Luckily, you can take your time to make these decisions and weigh all the options. Like any good 4X game, each turn has weight and consequence. You can send units to explore, others to occupy territory, all while building a new structure and advancing along your tech tree with a good long tea break in between.

The turn-based strategizing follows through to combat, allowing you to find the optimal path to skirmish glory. Taking a cue from the Total War series, as your units win battles they gain experience, making them more valuable as they become capable of tearing through lower-level enemy units. However, keep them on the front lines too long and you risk their ranks depleting to the point no amount of experience will enable them to win. After all, even a few Navy SEALs are unlikely to win a battle against hundreds of inexperienced troops.

All the aspects combined make the gameplay feel like a turn-based/RTS hybrid. Contradictory, yes, but the best way to describe it. Expanding your base, racing up the tech tree, and using your army to gain territory are all staples of the RTS genre, whereas 4X relies equally on more civil pursuits like developing trade and diplomacy.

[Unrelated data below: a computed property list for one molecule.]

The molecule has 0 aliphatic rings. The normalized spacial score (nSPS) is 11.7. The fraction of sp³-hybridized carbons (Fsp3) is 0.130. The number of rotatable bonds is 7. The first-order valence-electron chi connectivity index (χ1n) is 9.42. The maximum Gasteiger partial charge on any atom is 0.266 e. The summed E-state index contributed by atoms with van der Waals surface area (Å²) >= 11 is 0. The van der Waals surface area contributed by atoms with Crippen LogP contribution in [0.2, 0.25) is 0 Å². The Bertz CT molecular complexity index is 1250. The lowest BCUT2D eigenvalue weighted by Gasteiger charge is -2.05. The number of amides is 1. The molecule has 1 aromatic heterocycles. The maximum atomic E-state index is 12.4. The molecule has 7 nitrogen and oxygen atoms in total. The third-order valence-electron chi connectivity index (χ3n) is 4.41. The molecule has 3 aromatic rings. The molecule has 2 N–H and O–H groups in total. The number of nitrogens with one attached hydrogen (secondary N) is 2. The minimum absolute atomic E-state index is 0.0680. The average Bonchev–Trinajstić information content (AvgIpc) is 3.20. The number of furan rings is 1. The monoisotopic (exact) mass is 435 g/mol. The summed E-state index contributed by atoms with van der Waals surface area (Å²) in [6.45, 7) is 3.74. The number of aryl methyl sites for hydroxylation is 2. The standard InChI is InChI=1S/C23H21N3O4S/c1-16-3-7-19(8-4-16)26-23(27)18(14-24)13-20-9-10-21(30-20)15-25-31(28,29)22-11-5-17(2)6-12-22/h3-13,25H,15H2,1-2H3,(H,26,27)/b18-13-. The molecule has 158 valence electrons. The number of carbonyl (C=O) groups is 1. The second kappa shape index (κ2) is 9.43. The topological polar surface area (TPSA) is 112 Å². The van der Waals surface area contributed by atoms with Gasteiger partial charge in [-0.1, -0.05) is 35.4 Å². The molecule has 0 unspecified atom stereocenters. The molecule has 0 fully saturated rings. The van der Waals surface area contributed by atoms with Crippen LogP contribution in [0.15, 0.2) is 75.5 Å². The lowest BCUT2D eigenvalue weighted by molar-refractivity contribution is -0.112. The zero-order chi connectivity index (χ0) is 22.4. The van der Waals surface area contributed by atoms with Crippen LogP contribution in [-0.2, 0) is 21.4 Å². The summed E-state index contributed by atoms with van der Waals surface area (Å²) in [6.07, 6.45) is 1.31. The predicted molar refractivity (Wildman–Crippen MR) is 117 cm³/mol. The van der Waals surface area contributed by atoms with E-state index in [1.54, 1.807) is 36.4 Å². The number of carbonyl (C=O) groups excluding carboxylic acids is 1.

Unlike an RTS, and more like a 4X game, the game does give you civilian units like scientists, who can gain you a science boost by assigning them to research or sending them out into abandoned and ruined cities to find something that might take you tens of turns to research yourself. Another nod to 4X staples is a happiness stat for your population. Building entertainment structures will keep your people happy and stave off an insurrection. However, this mechanic is a shallow implementation that the devs seem to have acknowledged in the tips screen. They suggest it is more efficient for you to just put down the occasional rebellion, rather than spend precious resources on keeping people happy.

When it comes to the presentation, the maps are visually unappealing bland brown – I guess it is a nuclear post-apocalypse after all. However, the units and buildings are each beautifully designed and rendered. Even when fully zoomed, they are easy to distinguish when standing on a tile by themselves. Once in your base, occupying the same tile as structures, units tend to disappear into the background and if you don’t click directly on them, or use the “next unit” button, you can sometimes forget they exist. Luckily, you can zoom in and pan around to get the best view of these models. For those with the hardware, Punk Wars also runs great at ultra-widescreen resolutions.

Punk Wars is a welcome addition to the strategy genre, whether you deem it more of an RTS or 4X game. It may not be as polished as a Paradox game or as balanced as Blizzard’s venerable Starcraft, but it is worth the asking price and will keep you entertained for hours.

A review code for Punk Wars was provided to Gameblur by the Publisher.

Punk Wars (PC) Review

Punk Wars (PC) Review
7 10 0 1
Total Score
  • Gameplay
    8/10 Very Good
  • Visuals
    8/10 Very Good
  • Audio
    6/10 Normal
  • Ease of play
    6/10 Normal
  • Longevity
    7/10 Good


  • Meaty campaign
  • Distinct factions
  • Blends RTS and 4X gameplay well


  • World is somewhat bland
  • Progress is slow